The rotating thunderstorm (mesocyclone) was observed by Skywarn spotters as it moved southeast across Hampshire County into Frederick County, Virginia. It became predominantly a hail producer. Dime size to golf ball size hail was reported in Frederick and Clarke Counties. Then, at the same time the next tornadic storm was approaching Frostburg, this storm set down a fourth small tornado near Berryville. A barn was unroofed, a chimney was damaged and trees were uprooted. Because it was along the same radial as the larger Frostburg storm, the radar did not detect the storm=s rotation. The velocities were Arange folded@ which means that the radar can not assign a velocity value and it displays as purple. The low level reflectivity image, however, at this time, was showing a pronounced Ahook@ structure which is indicative a tornadic storm.
The fifth and last touch down was another small tornado in western Loudoun County to a rural area south of Bluemont. Now the storm had moved out of the radial for the Frostburg storm and the velocities were being detected again. The WSR-88D Tornado Vortex Signature (TVS) alarmed. The survey team found some trees down along Snickersville Turnpike, but the area was too rural and not enough roads to pick up the path. Golf ball size hail was reported as the storm moved east of Middleburg. Fortunately, the thunderstorm became non-severe as it crossed Loudoun County into Fairfax County.
|County/State:||Allegany County, MD (began in Somerset County, PA)||Allegany County, MD - Irons Mountain||Mineral and Hampshire Counties, WV||Clarke County, VA||Loudoun County, VA|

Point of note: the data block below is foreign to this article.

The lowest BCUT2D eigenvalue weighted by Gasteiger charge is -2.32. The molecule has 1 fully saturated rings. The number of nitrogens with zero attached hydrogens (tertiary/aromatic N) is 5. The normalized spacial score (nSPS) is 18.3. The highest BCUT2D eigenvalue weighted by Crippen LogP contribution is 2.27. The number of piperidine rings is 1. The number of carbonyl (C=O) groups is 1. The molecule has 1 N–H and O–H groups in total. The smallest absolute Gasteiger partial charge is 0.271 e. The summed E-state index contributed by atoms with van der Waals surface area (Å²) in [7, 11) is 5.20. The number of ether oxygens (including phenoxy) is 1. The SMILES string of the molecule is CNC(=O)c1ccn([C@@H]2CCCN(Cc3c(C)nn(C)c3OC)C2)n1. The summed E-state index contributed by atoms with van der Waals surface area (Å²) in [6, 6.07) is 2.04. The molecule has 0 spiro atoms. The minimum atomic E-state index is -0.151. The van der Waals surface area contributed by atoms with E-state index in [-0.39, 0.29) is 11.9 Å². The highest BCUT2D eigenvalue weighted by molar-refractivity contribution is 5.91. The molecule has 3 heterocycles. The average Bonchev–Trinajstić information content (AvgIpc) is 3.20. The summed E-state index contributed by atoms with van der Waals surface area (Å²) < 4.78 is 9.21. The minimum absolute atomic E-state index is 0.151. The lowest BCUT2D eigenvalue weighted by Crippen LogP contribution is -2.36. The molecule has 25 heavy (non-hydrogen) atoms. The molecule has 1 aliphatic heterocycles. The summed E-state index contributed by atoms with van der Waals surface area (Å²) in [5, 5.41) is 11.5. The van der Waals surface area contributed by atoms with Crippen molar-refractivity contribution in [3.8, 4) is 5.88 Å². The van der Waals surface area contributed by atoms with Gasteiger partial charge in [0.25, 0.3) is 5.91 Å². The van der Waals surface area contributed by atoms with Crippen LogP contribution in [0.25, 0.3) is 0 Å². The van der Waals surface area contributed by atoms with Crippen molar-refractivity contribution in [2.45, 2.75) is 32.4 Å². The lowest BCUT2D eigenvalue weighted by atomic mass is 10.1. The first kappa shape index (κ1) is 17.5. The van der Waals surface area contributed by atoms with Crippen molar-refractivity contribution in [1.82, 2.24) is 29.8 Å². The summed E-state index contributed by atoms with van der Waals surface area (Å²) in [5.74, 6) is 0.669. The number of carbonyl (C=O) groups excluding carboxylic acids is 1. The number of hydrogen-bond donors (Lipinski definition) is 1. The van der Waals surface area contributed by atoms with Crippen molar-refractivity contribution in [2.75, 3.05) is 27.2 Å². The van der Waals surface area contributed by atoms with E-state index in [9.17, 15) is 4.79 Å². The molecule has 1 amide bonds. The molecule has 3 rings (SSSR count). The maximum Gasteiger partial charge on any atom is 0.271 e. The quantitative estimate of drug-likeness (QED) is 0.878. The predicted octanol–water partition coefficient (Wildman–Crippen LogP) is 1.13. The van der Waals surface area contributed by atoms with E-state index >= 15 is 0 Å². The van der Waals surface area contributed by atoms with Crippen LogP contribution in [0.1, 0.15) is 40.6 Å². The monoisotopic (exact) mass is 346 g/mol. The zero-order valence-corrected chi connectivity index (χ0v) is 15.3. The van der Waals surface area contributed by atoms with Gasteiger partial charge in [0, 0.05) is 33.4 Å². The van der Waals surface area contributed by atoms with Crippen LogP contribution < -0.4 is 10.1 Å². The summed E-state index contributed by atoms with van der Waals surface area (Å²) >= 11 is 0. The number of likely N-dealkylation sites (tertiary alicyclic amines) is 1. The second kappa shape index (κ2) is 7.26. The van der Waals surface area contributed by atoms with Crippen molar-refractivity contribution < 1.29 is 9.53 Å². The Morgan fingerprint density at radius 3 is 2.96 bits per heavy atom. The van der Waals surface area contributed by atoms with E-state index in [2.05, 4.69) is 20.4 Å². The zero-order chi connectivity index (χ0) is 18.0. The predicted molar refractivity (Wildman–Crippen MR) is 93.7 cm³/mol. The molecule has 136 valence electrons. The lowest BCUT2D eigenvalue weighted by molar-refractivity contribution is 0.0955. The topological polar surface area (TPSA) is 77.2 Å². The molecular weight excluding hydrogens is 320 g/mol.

|Time:||7:56 to 7:58 pm||8:21 to 8:22 pm||8:36 to 8:46 pm||9:50 to 9:51 pm||10:10 to 10:12 pm|
|Time on ground:||2 minutes||1 minute||10 minutes||1 minute||2 minutes|
|Path Length:||1 mile||2 mile||9 miles||2 mile||1 mile|
|Path Width:||100 yards||50 yards||150 yards||50 yards||50 yards|
|Damages:||$ 0 K||$ 0 K||$ 20 K||$ 15 K||$ 1 K|
|Tor Watch:||Valid 4:00 to 10 pm.||Valid 4:00 to 10 pm||Valid 4:00 to 10 pm||Valid 6:30 pm to Midnight||Valid 6:30 pm to Midnight|
|Tor Warning:||Issued at 7:29 pm||Issued at 7:29 and 8:05 pm||Issued at 8:05 pm for Mineral County / 8:25 pm for Hampshire County||No tornado warning. Severe Thunderstorm issued at 9:26 pm||
Severe Thunderstorm Warning: 9:43 pm
Tor Wng Issued at 9:55 pm
|Lead Time:||27 minutes||52 and 16 minutes||31 minutes for Mineral County / 12 minutes for Hampshire County||24 minutes on Severe Thunderstorm Warning mentioning history as a tornado producer and that a tornado was possible||15 minutes|
Storm 2: Frostburg, MD Tornado
This thunderstorm produced a long-lived tornado that was on the ground for about 48 miles. The tornado began near Mount Pleasant, Pennsylvania, passed by Salisbury (which was hit 2 nights earlier by another F2 tornado) and then moved into Maryland. It hit Finzel in Garrett County first, rose up and over Big Savage Mountain in Allegany County and then headed for Frostburg. The tornado traveled up and down over several mountain ridges and valleys varying intensity between F2 and F3. Its intensity peaked at a low end F4 in Frostburg. Frostburg sits up on the Allegany Plateau at an elevation of around 2000 feet and the homes hit the hardest were exposed on the ridge tops to the tornado=s full force.
The National Weather Service in Sterling Virginia issued a warning 9:40 pm, but had already verbally given the warning to the Allegany County Communications Center in Cumberland. With this verbal warning, Frostburg sounded its warning sirens. A fire crew from the Frostburg Fire Department saw the tornado coming over Big Savage Mountain. It appeared as three funnels...a multi-vortex tornado. They put the word out over the radio as they headed for cover. The tornado hit the northern outskirts of the city and continued east to Eckhart Mines. The tornado had been predicted in the warning to hit Frostburg at 9:45 pm and struck right on the mark. People interviewed that saw the warning made a special note of that.